Subject: Re: CVS commit: syssrc
To: Ben Harris <firstname.lastname@example.org>
From: Chris G. Demetriou <email@example.com>
Date: 10/17/2000 09:34:43
Ben Harris <firstname.lastname@example.org> writes:
> Right, so is your problem with there being a separate batch of bus
> attachments for each type of multi-I/O chip?
yes. There may be more, but to be honest I've not been following
closely enough... 8-)
> If so, would an MI version
> of the amiga supio stuff be acceptable?
I think you're probably best off having a bus, call it 'dcisa' or who
knows what, to which attach devices. As with ISA, that bus gets a
bunch of function pointers, etc., that indirect to code provided by
the chip driver. The chip driver also provides a table of devices.
(probably shouldn't use driver names for the purpose, but rather
I'd prefer that, rather than a generic super-io chip device (with all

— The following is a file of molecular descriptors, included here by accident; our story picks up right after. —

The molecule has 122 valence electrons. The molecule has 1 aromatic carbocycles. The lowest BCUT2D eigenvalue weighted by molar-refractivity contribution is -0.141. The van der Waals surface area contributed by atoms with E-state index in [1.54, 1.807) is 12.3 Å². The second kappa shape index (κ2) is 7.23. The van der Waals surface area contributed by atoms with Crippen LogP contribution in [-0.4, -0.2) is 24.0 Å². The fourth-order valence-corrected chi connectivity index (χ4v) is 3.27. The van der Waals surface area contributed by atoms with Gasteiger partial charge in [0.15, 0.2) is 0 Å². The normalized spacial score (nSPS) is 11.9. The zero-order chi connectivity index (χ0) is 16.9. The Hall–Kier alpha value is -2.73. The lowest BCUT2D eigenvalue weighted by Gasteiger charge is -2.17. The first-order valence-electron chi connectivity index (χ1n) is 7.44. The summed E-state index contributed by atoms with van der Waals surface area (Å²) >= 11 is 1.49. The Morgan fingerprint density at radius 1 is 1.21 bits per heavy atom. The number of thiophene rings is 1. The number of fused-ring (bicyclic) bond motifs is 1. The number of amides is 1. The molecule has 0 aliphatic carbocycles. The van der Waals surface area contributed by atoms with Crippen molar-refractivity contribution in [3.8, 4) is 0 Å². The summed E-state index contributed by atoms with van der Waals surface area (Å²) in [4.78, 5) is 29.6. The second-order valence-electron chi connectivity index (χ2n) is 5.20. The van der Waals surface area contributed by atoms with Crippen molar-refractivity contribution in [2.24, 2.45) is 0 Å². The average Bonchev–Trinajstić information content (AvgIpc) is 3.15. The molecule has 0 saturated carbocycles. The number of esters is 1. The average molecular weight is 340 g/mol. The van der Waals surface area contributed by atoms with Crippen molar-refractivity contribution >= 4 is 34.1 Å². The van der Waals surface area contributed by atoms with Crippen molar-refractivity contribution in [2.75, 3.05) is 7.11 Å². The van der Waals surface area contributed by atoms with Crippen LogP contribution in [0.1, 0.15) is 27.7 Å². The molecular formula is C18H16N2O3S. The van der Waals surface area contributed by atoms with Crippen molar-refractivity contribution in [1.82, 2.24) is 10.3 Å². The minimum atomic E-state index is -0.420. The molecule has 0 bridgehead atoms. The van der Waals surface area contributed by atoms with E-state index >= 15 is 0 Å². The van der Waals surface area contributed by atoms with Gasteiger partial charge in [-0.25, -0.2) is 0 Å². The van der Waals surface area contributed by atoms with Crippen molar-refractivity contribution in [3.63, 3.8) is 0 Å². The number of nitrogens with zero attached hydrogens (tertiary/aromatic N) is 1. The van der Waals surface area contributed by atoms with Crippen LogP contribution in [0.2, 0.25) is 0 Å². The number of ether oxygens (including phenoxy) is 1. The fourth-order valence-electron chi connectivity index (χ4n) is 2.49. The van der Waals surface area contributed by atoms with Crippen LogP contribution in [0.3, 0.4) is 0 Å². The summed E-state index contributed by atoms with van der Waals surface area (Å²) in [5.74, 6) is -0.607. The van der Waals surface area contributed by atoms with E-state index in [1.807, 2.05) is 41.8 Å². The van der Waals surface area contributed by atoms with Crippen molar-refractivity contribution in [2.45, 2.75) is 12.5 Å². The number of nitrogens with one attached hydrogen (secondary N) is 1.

the chip-specific guts in the match/attach routines) for a couple of
(1) it makes it easier to support multiple types of super-io chips on
a single platform/bus. (i.e. if the guts are in the match/attach, of
which you can have only one per bus, then if you need to support
multiple chips you start getting hairy).
(2) it better accomodates the specification and selection of built-in
Really, in a perfect world, 'isa' would be augmented to take a table
from the MD implementation, and pass an extra argument along in the
isa_attach_args indicating direct configuration, and config_found()
all of the direct-config devices specified in the table, and then
optionally also do indirect configuration for the rest.
To my mind, _this_ is the correct model for operation, because, in a
nutshell, on some systems you have built-in devices at known locations
on isa, and then you have add-in devices as well.
The former should be expressible via direct configuration.